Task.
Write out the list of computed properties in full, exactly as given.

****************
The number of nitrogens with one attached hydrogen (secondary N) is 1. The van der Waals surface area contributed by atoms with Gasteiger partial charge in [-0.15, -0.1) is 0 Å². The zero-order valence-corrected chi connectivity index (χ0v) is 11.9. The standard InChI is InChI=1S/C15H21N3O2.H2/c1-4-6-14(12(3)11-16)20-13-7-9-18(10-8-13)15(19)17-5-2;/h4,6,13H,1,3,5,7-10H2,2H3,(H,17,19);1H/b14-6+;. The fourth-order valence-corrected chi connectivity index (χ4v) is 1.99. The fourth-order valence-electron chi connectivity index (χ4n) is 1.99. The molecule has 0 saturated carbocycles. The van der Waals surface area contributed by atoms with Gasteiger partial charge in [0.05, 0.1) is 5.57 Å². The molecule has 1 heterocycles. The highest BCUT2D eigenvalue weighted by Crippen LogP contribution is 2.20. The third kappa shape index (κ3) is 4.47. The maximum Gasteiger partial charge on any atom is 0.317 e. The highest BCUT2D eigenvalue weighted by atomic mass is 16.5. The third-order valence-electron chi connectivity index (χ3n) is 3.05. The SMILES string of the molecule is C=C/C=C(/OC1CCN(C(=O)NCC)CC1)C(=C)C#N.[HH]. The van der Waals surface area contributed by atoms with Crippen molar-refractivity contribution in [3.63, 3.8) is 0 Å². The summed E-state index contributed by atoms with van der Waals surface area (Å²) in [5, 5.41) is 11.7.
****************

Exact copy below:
The number of nitrogens with one attached hydrogen (secondary N) is 1. The van der Waals surface area contributed by atoms with Gasteiger partial charge in [-0.15, -0.1) is 0 Å². The zero-order valence-corrected chi connectivity index (χ0v) is 11.9. The standard InChI is InChI=1S/C15H21N3O2.H2/c1-4-6-14(12(3)11-16)20-13-7-9-18(10-8-13)15(19)17-5-2;/h4,6,13H,1,3,5,7-10H2,2H3,(H,17,19);1H/b14-6+;. The fourth-order valence-corrected chi connectivity index (χ4v) is 1.99. The fourth-order valence-electron chi connectivity index (χ4n) is 1.99. The molecule has 0 saturated carbocycles. The van der Waals surface area contributed by atoms with Gasteiger partial charge in [0.05, 0.1) is 5.57 Å². The molecule has 1 heterocycles. The highest BCUT2D eigenvalue weighted by Crippen LogP contribution is 2.20. The third kappa shape index (κ3) is 4.47. The maximum Gasteiger partial charge on any atom is 0.317 e. The highest BCUT2D eigenvalue weighted by atomic mass is 16.5. The third-order valence-electron chi connectivity index (χ3n) is 3.05. The SMILES string of the molecule is C=C/C=C(/OC1CCN(C(=O)NCC)CC1)C(=C)C#N.[HH]. The van der Waals surface area contributed by atoms with Crippen molar-refractivity contribution in [3.63, 3.8) is 0 Å². The summed E-state index contributed by atoms with van der Waals surface area (Å²) in [5, 5.41) is 11.7.